[Collisions] "controlled interruption" - 127/8 versus RFC1918 space

Warren Kumari warren at kumari.net
Fri Jan 10 18:32:54 UTC 2014

On Fri, Jan 10, 2014 at 12:52 PM, Wayne MacLaurin <Wayne at demandmedia.com> wrote:
> I get the concerns about privacy and I certainly understand the reluctance
> to want ICANN managing yet another multi-month delay driven process….

AFAIR there were discussions about trial delegations in Beijing --
April 2013, 8 months ago. Often in the ICANN context we spend to much
time faffing about how long a process would take to accomplish that it
becomes a self-fulfilling prophecy :-)

All we are really talking about is a few well connected machines
running Apache and honeyd (or similar), an NS or two, a few scripts to
sanitize logs and someone to look at it and say "Yup, it ain't logging
cookies and passwords..."

> I’m also not a lawyer but my view on the privacy issue is that its just
> another piece of FUD being used as an excuse to delay progress.
> If a network is going to leak as a result of our proposal.  It is ALREADY
> leaking.  At the very least, their DNS queries are leaking.    If DNS is
> leaking then they are ALREADY subject to all sorts of undefined behaviour
> from the coffeehsop, home routers etc..   Huge swaths of that business
> already do DNS interception for security/access or monetization reasons so
> who knows what’s happening with their data.

Yup. If you are at a coffeshop / hotel / McDonalds / airport you are
already leaking the DNS -- and for the first while the captive portal
is intercepting your DNS / IP / HTTP and performing hijacks /
injection to redirect you to the login page.

> I have to believe that actually providing good feedback and a well defined
> privacy policy by whomever is running these proposed services is going to be
> far better than the completely undefined, unknown behaviour that is out
> there today.

Yup, +many lots.

As much as I'd prefer that my HTTP cookies for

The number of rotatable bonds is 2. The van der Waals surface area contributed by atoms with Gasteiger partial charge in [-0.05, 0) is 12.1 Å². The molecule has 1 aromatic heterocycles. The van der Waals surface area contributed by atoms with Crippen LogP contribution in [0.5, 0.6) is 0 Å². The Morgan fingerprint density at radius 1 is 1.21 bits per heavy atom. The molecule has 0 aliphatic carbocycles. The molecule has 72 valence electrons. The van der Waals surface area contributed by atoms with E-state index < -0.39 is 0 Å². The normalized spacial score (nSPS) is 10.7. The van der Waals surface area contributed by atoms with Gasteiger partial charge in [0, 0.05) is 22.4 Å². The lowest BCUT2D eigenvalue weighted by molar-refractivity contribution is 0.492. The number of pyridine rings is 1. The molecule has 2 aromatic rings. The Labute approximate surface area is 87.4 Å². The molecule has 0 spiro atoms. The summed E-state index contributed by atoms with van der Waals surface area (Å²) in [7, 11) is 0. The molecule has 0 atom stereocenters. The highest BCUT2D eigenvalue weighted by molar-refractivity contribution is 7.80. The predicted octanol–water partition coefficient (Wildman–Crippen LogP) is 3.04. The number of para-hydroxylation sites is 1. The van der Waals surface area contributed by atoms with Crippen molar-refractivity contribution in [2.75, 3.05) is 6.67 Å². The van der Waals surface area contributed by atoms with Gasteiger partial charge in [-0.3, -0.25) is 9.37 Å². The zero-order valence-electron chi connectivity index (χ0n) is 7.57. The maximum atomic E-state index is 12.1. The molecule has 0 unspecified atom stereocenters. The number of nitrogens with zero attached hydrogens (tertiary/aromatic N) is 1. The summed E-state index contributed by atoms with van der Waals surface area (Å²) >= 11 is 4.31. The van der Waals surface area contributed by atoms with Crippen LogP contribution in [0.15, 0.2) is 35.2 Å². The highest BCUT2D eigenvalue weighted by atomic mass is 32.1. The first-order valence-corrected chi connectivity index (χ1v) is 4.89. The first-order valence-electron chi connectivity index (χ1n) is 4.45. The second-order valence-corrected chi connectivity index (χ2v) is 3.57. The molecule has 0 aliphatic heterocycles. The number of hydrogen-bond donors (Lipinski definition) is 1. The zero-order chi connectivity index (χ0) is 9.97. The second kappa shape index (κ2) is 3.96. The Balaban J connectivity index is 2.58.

intranet.nyc.example.com don't get sent to ICANN, it's way way better
than sending them to the blackhat who registers intranet.nyc.
Getting a page that says "WARNING!!!  You should have used a fully
qualified name, not just typed in just intranet.nyc... Go read more
[here] / pay your consultant to fix this for you..." gives me (an
average user) some idea that there is something scary / important

If I just enter http://internet.nyc, press enter and get "Oops! Google
Chrome could not connect to" I'll may eventually discover
that typing "intranet.nyc.example.com" makes the page work -- but I
won't really know why... and I'll just try http://intranet.nyc again
in month or two... It also won't make it clear that entering
printer1.nyc will fail, etc...


> Wayne
> On Jan 10, 2014, at 9:12 AM, Jeff Schmidt <jschmidt at jasadvisors.com> wrote:
> It would not be hard for ICANN to host a webserver that:
> a: strips all parameters from the URL before logging it (anything
> after the /, anything of the form user:pass@, etc).
> b: throws away cookies, all other headers.
> c: Doesn't log usernames, etc for other protocols.
> d: performs other sanitization (only log AS#, strip / elide last octet,
> etc.)
> and have this behavior audited by <insert random auditor here>.
> Yes, but there is a problem before that too.  By returning an Internet
> routable IP, we've actually "caused" the host to send this juicy stuff
> over the open wifi at the coffee shop, through their compromised home
> router, over the hills and through the woods to Grandmas, etc.  This may
> actually making things worse than they are now - where NX means nothing is
> transmitted.  We want to keep it local.  Fail closed.
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